Last week the Country Music Association announced that Mac Wiseman will be inducted into the 2014 class of their Country Music Hall of Fame. It’s a long overdue recognition for a man that helped found the organization in 1958, and served on it’s board during the critical early years.
We had a chance to catch up with Mac this afternoon to reminisce about his 70 years in the music business – during which time he has recorded more than 800 songs – and how it has transformed over the time he has been involved. One thing that may surprise you is that Wiseman never thought about a career in music when he was growing up.
“In 1944 I attended the Shenandoah Conservatory of Music in Dayton, Virginia. They’ve moved from that campus now, and go as Shenandoah University. A short time ago they decided to create a Hall of Fame, and I made the the first cut. They announced it last Friday. Two Halls of Fame in one week is not bad!
I’m very excited about that. Of course I’m extremely happy to be inducted into the Country Music Hall of Fame as well.
I had a class in radio back at Shenandoah. The music director for a Harrisonburg station was my teacher. Most of the station employees had gone in the military since this was during the war. I hadn’t planned on a career in music, but my teacher offered me a job saying, ‘I know you don’t have any experience but your voice is good, so I’ll hire you if you want a job.’
In high school I studied bookkeeping and typing, figuring to be a CPA, but I started there in music.”
He also spoke about his early days as a singer, when there was no distinction between bluegrass and country music. Mac recorded for a number of different labels, and his recognizable voice was popular whether he was backed by a bluegrass or a country band until genre distinctions became more important for radio in the 1970s.
“When they put me in that bluegrass category, they took a lot of money out my pocket. I worked a lot of package shows back then with Bob Wills and all kinds of artists, and people didn’t much care what you called it.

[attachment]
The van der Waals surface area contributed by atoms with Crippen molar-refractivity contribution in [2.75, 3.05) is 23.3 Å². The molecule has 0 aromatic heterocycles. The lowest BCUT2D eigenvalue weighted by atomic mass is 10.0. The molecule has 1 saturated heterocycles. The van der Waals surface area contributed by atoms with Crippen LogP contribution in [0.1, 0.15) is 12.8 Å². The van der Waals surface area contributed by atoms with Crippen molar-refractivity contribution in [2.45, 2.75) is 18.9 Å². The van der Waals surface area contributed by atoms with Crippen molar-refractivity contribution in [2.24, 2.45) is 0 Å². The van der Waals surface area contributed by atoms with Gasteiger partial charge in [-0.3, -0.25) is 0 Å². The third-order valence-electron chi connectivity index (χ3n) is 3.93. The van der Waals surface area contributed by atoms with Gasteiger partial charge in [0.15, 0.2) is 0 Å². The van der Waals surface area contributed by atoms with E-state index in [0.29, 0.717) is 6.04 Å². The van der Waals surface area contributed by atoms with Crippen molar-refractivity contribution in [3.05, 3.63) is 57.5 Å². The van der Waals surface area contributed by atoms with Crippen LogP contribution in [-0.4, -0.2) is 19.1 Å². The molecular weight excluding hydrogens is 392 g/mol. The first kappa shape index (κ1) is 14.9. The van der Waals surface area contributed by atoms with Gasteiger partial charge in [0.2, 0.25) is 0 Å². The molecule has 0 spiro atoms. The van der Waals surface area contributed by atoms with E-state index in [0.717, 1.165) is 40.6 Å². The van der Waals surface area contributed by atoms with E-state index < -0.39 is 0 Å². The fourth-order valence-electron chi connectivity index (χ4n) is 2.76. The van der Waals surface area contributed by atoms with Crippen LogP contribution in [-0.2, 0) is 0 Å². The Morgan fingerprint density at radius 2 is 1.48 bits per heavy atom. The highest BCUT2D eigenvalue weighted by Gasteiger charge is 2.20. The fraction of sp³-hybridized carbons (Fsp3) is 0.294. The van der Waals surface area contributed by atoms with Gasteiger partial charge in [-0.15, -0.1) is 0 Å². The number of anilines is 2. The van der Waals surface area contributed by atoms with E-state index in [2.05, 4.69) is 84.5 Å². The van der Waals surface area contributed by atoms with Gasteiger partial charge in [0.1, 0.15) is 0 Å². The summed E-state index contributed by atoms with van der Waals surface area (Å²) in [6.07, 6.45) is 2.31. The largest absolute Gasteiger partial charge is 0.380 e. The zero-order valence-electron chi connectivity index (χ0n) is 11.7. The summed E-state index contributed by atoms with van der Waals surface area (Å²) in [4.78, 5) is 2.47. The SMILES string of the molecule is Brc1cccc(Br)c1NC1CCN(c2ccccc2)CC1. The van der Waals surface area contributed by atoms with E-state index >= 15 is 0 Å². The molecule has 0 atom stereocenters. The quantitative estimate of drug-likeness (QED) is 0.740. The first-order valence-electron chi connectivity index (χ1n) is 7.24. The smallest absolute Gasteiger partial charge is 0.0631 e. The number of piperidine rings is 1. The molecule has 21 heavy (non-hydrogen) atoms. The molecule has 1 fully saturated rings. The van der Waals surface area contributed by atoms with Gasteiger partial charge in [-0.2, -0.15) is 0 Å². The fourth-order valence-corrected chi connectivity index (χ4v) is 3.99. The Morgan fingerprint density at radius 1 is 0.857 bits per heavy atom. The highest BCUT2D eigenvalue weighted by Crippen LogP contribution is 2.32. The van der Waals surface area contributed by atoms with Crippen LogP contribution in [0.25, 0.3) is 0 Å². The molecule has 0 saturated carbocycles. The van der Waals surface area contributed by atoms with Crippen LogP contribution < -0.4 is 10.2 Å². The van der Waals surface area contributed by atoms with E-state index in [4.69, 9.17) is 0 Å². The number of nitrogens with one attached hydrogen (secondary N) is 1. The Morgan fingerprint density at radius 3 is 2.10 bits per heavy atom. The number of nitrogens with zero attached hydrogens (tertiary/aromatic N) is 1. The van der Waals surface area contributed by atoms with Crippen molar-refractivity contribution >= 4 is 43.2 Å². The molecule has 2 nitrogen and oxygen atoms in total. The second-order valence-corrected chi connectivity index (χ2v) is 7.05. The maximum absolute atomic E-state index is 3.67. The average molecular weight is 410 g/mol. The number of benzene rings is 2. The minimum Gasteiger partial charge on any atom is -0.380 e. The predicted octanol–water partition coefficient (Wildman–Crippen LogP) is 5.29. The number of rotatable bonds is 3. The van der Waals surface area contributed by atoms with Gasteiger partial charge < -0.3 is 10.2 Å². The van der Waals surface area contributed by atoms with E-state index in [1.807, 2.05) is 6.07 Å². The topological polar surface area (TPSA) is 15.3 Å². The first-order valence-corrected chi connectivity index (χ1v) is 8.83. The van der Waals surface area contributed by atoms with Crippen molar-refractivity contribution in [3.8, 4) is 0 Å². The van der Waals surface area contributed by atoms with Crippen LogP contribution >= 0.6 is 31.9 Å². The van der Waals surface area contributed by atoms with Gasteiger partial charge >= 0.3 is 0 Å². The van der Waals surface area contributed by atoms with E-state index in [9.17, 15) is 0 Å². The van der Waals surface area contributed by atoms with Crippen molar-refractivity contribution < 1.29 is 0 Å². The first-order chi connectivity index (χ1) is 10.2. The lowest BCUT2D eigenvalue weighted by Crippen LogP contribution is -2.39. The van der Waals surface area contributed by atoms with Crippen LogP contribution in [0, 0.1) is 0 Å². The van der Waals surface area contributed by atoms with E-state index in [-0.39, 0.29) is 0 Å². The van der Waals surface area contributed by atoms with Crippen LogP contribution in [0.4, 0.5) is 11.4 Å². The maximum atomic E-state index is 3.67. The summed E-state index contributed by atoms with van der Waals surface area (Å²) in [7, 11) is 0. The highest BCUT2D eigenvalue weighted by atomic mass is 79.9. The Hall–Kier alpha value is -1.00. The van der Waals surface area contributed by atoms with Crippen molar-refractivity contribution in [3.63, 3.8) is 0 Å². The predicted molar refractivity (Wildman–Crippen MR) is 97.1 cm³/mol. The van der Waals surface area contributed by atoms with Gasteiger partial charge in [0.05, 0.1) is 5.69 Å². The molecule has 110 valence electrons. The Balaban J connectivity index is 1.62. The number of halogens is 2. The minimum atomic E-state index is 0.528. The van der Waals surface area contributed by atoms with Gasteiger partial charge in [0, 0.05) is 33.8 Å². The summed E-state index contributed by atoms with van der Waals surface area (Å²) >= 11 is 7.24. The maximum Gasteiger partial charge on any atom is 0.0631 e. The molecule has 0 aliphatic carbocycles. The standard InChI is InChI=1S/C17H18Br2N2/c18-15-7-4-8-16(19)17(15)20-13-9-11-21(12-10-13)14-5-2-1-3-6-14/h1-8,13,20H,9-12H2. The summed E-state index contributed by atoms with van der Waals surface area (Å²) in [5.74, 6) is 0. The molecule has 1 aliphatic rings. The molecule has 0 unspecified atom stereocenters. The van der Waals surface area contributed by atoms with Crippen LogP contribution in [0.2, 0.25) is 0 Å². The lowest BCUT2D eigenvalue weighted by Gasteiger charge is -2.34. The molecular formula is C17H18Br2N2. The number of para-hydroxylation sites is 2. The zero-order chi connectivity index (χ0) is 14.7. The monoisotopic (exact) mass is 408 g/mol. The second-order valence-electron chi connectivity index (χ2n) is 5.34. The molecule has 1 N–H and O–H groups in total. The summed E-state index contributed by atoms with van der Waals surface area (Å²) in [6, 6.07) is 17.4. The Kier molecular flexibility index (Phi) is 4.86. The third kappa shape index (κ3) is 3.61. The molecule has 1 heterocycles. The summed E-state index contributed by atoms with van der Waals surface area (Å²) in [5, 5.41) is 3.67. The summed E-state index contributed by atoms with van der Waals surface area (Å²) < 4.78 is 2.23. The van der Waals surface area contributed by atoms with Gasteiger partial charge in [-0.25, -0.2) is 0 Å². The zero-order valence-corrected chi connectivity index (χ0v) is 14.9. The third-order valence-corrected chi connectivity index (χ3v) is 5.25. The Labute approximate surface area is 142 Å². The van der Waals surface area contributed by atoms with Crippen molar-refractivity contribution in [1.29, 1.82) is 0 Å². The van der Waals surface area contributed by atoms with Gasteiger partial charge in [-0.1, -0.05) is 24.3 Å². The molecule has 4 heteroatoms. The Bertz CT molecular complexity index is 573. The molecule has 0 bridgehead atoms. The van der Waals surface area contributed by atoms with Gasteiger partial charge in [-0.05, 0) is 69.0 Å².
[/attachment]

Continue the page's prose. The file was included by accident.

I remember I did a record with Woody Herman, the bandleader. It was My Blue Heaven. We got up into the 60s on Billboard until some DJ said ‘hey, it’s that bluegrass singer.’ Before long, a lot of the top 40 stations wouldn’t play it.
It was a country record. Woody came to Nashville in 1978 where his daughter was a heck of a country fiddler. He said he wanted to do a country record, and she told him he needed me. We cut two sides but I don’t remember the name of the B side.”
Reflecting on the start of the CMA, Mac shared that he has a particular distinction within the organization.
“I’m the only living member of the original board of the CMA, where I served as the first secretary/treasure. I remember Tex Ritter, Ernest Tubb and a number of other artists were on there with me.
We knew how much the industry needed to know about country music back then. Top 40 radio was playing country, but they didn’t know the history of the music or the artists, so that became our mission.”
But the best news is that Mac remains active, even though he doesn’t travel any longer, with two new albums and a book expected some time this year.
“I recorded an album with Merle Haggard which should be out in the next 30-60 days. He called and I figured he wanted me to sing on some of his songs, since he’s written so many good ones. But he wanted me to do 6 of my songs, and he’d do 6 of his. We recorded it all acoustic.
I’m recording a new project in June for Wrinkled Records. I’ve got some songs that have never been recorded.
And I’ve written my life story, from my first day in music until today. I have a contract with a publisher for that.”
He also noted that the country music business is following a much different model these days from when he was touring.
“It’s a whole different ball game, and they’re going for a younger crowd. I can understand why, but I don’t particularly enjoy it. They pick too many artists before they have a chance to become established.
But overall, country is in good health.”
What a treasure we have in Mac Wiseman. If you aren’t familiar with his lifetime of work, take a few minutes to correct that.